Put Hershey, PA and a hallowed sports record in the same sentence and the first thing that comes to mind is basketball.
It was on March 2, 1962, that Wilt Chamberlain of the Philadelphia Warriors set the standard for scoring in the NBA, dropping 100 points in a game played in Hershey, a record that will probably never be broken.
But that was a single-game record, set by an individual, and it is largely ancient history.
There is another sports record linked directly to Hershey that may prove equally difficult to top. This one is season-long, it is still active to this day, and it belongs not to one man, but to an entire sports-loving community.
The Hershey Bears of the AHL just completed the regular season by averaging 9,309 fans per game, marking the 11th consecutive season that the Bears have been the standard-bearer for the league. Not only are the 11 straight seasons a league record, but the Bears have done it in dominating fashion, topping an unprecedented average of at least 9,000 fans per season for the past eight campaigns.
“Our fans here are quite passionate about hockey,” said Bryan Helmer, the Bears vice president of hockey operations. “Hershey has a small-town feeling, but everyone is passionate about hockey. It’s all they talk about. You go out in the community and people know who the players are, who’s on the coaching staff and the people that work here. I always come back to that word: passion. They want to make sure that we’re No. 1 year after year.
“And the people who sell the tickets here and the marketing department, they make it happen, too, and get the Bears’ name out to the community, where the people see it and say, ‘Hey, I want to go to a hockey game and see the Bears.’ It’s a combination of all those things.”
The Bears won the Calder Cup in 2005-06, and the next season they averaged 8,671 fans per game to lead the league. That number increased each year until peaking in the 2012-13 NHL lockout season with an average attendance of 10,046.
Overall, the Bears increased their average attendance for 10 consecutive seasons, from 2004-13.
Helmer knows this perhaps as well as anyone in Hershey. He joined the Bears before the 2008-09 season as defenseman and team captain and led the Bears to consecutive Calder Cup championships. It was in the second title season in 2009-10 that the Bears topped an average attendance of 9,000 for the first time.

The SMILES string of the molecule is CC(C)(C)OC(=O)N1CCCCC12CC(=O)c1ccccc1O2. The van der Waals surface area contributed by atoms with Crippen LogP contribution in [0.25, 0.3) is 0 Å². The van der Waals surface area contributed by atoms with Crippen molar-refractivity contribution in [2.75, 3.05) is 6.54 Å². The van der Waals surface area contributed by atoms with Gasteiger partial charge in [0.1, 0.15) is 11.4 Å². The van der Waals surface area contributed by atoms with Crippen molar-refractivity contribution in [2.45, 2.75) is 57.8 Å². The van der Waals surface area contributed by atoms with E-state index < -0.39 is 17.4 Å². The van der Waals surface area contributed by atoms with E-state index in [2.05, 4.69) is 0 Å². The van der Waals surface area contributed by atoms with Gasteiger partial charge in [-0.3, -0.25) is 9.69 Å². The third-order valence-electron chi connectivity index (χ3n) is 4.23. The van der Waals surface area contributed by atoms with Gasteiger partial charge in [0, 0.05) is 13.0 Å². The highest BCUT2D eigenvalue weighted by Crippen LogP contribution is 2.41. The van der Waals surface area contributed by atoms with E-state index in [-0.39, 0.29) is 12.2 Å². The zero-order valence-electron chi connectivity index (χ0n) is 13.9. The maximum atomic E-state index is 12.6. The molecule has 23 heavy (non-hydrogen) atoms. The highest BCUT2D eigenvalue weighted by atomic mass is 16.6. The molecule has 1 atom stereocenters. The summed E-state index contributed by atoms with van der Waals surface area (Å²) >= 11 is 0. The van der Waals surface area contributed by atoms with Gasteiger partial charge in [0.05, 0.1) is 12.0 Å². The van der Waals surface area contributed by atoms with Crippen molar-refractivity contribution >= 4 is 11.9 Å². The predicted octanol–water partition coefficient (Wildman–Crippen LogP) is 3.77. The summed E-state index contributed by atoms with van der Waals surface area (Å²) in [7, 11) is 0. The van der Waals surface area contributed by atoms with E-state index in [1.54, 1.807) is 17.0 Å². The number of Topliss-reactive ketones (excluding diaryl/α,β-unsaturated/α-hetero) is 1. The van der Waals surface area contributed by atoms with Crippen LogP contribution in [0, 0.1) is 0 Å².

The AHL’s all-time leading scorer as a defenseman, Helmer returned to the Bears in 2015 as an assistant coach and helped guide the Bears back to the Calder Cup Finals before being named VP of Operations before last season, succeeding the retired general manager Doug Yingst.
The Bears are once again in the title hunt this spring, and Helmer now has one regular-season attendance title under his business suit belt, even amidst tough competition from the rest of the league.
“I think it makes us work that much harder, knowing that there’s that expectation of being No. 1 in the league every year,” Helmer said. “It gets harder. The price of tickets goes up and it makes our sales people work that much harder. And with the new teams coming out in California, we got scared. And then Cleveland having the success they’ve had.
“You know, Doug was on a roll there for 10 years and I was like, ‘I don’t want my first year to be when we lost that crown.’ But the people here do a great job. We came on strong in the second half and people came out and we made sure we had those sellouts at the end of the season.”
The Bears are supported by a fan base that brings a passion and intensity often associated with top college football programs.
“You talk to a lot of players from visiting teams during warm-ups, and there’s already 8,000 people in the stands watching warm-up,” Helmer said. “You’re already behind the 8-ball even before they drop the puck. I still remember my first time coming in here as a player and going out for warm-ups. I’d seen it as an opposing player, but to be on the home side of it, with people pounding on the glass and people with signs with your name on it, things like that, it always comes back to the passion for the Bears. It’s pretty electrifying.
“You know, the fans will let you know if you’re not having a good game. They’ll give you the boos. But they’ll never let you down. They always have your back. They’ll stick up for you. They’re very passionate and they know their hockey and they expect us to win every year. If we don’t win a Calder Cup, I don’t think they consider it a successful year. This year, we were fighting for a playoff spot with 90-something points and people were asking me, ‘What’s wrong with the team?’ So it’s a different feeling here in Hershey compared to some other spots.”
The Bears are already poised to make it 12 straight seasons in 2018, aided by the third outdoor game in franchise history. To commemorate its 80th anniversary, the Bears will face local rival Lehigh Valley in the Outdoor Classic on January 20, 2018 at Hersheypark Stadium.
The Bears drew 17,311 to Hersheypark Stadium in 2013 for their most-recent outdoor game, which commemorated the franchise’s 75th anniversary. The year before, the Bears helped set the all-time AHL single-game attendance mark in true outsized, Chamberlain-esque fashion, hosting 45,653 at Philadelphia’s Citizens Bank Park on January 6, 2012, as part of an associated event for the NHL Winter Classic.
“We had it five years ago for our 75th anniversary and this year coming up is our 80th and we had success with the outdoor game back then, so everyone was back on board to celebrate this historic franchise by taking back outdoors,” Helmer said. “And to play Lehigh Valley, our rivals, we want both organizations to have success. To have that relationship and be so close, we’re looking forward to it.”
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